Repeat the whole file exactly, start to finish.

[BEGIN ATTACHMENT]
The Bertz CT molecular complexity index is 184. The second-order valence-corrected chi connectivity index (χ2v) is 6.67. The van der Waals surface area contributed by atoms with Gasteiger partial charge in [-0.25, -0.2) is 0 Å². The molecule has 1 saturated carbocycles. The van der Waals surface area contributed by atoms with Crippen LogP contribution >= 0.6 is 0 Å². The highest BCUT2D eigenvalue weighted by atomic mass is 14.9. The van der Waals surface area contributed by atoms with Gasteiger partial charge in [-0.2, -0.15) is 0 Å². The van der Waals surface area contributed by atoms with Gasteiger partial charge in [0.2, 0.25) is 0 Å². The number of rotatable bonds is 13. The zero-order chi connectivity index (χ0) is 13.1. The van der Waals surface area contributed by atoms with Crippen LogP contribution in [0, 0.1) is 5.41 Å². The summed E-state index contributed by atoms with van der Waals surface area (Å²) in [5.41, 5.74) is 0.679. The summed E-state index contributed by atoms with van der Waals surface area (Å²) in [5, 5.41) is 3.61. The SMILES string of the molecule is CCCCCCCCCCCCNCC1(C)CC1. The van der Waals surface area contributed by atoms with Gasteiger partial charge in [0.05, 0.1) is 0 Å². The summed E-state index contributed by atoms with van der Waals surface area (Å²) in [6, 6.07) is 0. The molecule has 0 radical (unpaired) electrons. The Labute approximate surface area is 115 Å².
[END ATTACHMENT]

The Bertz CT molecular complexity index is 184. The second-order valence-corrected chi connectivity index (χ2v) is 6.67. The van der Waals surface area contributed by atoms with Gasteiger partial charge in [-0.25, -0.2) is 0 Å². The molecule has 1 saturated carbocycles. The van der Waals surface area contributed by atoms with Crippen LogP contribution >= 0.6 is 0 Å². The highest BCUT2D eigenvalue weighted by atomic mass is 14.9. The van der Waals surface area contributed by atoms with Gasteiger partial charge in [-0.2, -0.15) is 0 Å². The van der Waals surface area contributed by atoms with Gasteiger partial charge in [0.2, 0.25) is 0 Å². The number of rotatable bonds is 13. The zero-order chi connectivity index (χ0) is 13.1. The van der Waals surface area contributed by atoms with Crippen LogP contribution in [0, 0.1) is 5.41 Å². The summed E-state index contributed by atoms with van der Waals surface area (Å²) in [5.41, 5.74) is 0.679. The summed E-state index contributed by atoms with van der Waals surface area (Å²) in [5, 5.41) is 3.61. The SMILES string of the molecule is CCCCCCCCCCCCNCC1(C)CC1. The van der Waals surface area contributed by atoms with Gasteiger partial charge in [0.05, 0.1) is 0 Å². The summed E-state index contributed by atoms with van der Waals surface area (Å²) in [6, 6.07) is 0. The molecule has 0 radical (unpaired) electrons. The Labute approximate surface area is 115 Å².